Besides these things, I actually really enjoyed this game. It was worth the amount of the Limited Edition (and the stress of trying to find it). It came with a soundtrack and a special features disc as well as a book. I highly recommend this game, it's definitely worth playing through once.


FFXI vs WoW vs Aion

I like MMO's, but only casually. I can't say that I hate them because they have allowed me to meet some amazing people that have turned into wonderful friends that I adore. However, there are so many MMO's out there that it's kind of difficult to justify playing more than one. In my life, I have seriously played 3. I use the word 'seriously' as the attitude of play. I'm going to compare them (I know, big no no, all MMO's are different and should be judged differently and blah..blah..blah)

This one is first. Not only because it was my first, but because I hold it most dear to my heart.

FFXI required patience. FFXI required finding a Linkshell that you fit in well with. This is very much a community driven game. Sure you could do things by yourself, but it was built for you to do it with others. This game forces you out of your comfort zone and demands you work well with others, because if you don't you won't make it that far.

The 6 years I off and on played this game were very great. The people I met are all top notch and still are now some of my favorite people. (Hiredhelp, this is to you.)Their existence makes mine happy. It is rare in life I think, that you meet people that affect you that way.

The Job classes were interesting, so many different options and you only needed one character to play them all. This was something that was very appealing to me, I mean I could be a Samurai, Dancer, Ninja, White Mage, Black Mage, Scholar, etc. So many choices!

The story is by far one of the most engaging and emotional experiences you can have in an MMO. Characters lived and characters died, you explored with them and fought with them. I have never played a more interesting story. And that story helped to make the community strong. We ALL wanted to know the story.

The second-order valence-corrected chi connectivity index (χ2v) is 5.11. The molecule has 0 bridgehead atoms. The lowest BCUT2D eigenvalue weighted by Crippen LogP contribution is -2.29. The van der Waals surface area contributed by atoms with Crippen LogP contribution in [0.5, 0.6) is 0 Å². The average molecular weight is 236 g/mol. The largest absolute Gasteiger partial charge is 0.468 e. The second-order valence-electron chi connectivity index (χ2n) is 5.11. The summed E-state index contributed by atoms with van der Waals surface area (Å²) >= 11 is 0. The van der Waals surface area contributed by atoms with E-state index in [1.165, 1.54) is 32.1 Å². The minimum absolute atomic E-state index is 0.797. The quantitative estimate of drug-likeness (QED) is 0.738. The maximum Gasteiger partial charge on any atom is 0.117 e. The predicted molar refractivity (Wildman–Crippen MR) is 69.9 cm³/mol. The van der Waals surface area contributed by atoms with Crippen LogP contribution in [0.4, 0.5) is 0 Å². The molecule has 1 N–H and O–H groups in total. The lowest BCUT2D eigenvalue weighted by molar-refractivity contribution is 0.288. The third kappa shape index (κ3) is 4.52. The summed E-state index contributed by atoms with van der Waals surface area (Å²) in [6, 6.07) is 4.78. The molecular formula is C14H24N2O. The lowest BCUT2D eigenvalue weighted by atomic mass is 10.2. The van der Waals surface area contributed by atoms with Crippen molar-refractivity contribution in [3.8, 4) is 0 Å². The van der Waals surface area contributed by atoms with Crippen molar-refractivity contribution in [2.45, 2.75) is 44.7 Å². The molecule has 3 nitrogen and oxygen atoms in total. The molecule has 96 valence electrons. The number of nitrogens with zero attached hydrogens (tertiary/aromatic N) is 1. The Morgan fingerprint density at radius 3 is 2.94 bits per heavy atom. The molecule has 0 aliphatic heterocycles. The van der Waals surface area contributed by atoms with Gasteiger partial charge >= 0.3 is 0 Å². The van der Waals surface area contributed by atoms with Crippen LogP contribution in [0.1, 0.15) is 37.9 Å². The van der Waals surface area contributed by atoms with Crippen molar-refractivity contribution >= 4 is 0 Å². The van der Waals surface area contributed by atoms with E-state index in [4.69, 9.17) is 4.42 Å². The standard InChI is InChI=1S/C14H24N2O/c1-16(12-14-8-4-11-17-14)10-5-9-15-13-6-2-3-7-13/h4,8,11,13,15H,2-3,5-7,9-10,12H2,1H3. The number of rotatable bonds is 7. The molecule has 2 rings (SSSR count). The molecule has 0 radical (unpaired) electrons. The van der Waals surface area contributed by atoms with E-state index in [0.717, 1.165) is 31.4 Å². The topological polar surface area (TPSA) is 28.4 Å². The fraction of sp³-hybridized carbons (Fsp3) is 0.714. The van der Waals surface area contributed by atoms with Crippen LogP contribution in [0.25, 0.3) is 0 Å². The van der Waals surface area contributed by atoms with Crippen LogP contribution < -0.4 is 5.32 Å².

Graphically I loved the game. It had a very 'realistic' style and color palette. I played that game and felt like "you know, maybe this place does exist somewhere". I mean sure the graphics were severely limited by the PS2 support, but even so, Square Enix knows what they're doing when it comes to that.

The music was gorgeous in some places and enjoyable in others. I liked listening to the background music, I rarely muted my TV.

Some downfalls were initially the game was not geared for solo play, and if your friends all quit playing, it left you little reason to want to stay. Since it is so much a community game, once the community is gone...it just doesn't feel the same.

It's not easy to make gil in FFXI. Things cost millions and at most quests give maybe 10k? Drops from mobs sell for nothing, and things are super camped.

Not worth $15 a month at this point. At least not anymore. Game sales go down over time, the same should apply to MMO subscriptions.

World of Warcraft
This is the most successful MMO in history. We could argue for decades whether or not it's deserving, but you cannot deny that this game helped fuel the existence of MMO's.

WoW is ridiculously easy. I'm surprised they don't just give you a bot for the first part of your adventures there. But since the game is so easy, it's easy to start, get high level and do what MMOers do best: Raid, Kill, Loot, and rinse and repeat.

There are some interesting story lines, and there are almost TOO many quests. There is always so much to do and the world is incredibly expansive. This also explains the simple art and design level.

Community wise I can't say I enjoy it too much. I know some of the friends I love and adore in FFXI play WoW now but they are a small percentage of the amount of douchebaggary I have experienced in WoW. Granted I haven't played a whole lot of it. My highest was a level 60. But it was enough for me to not really get interested.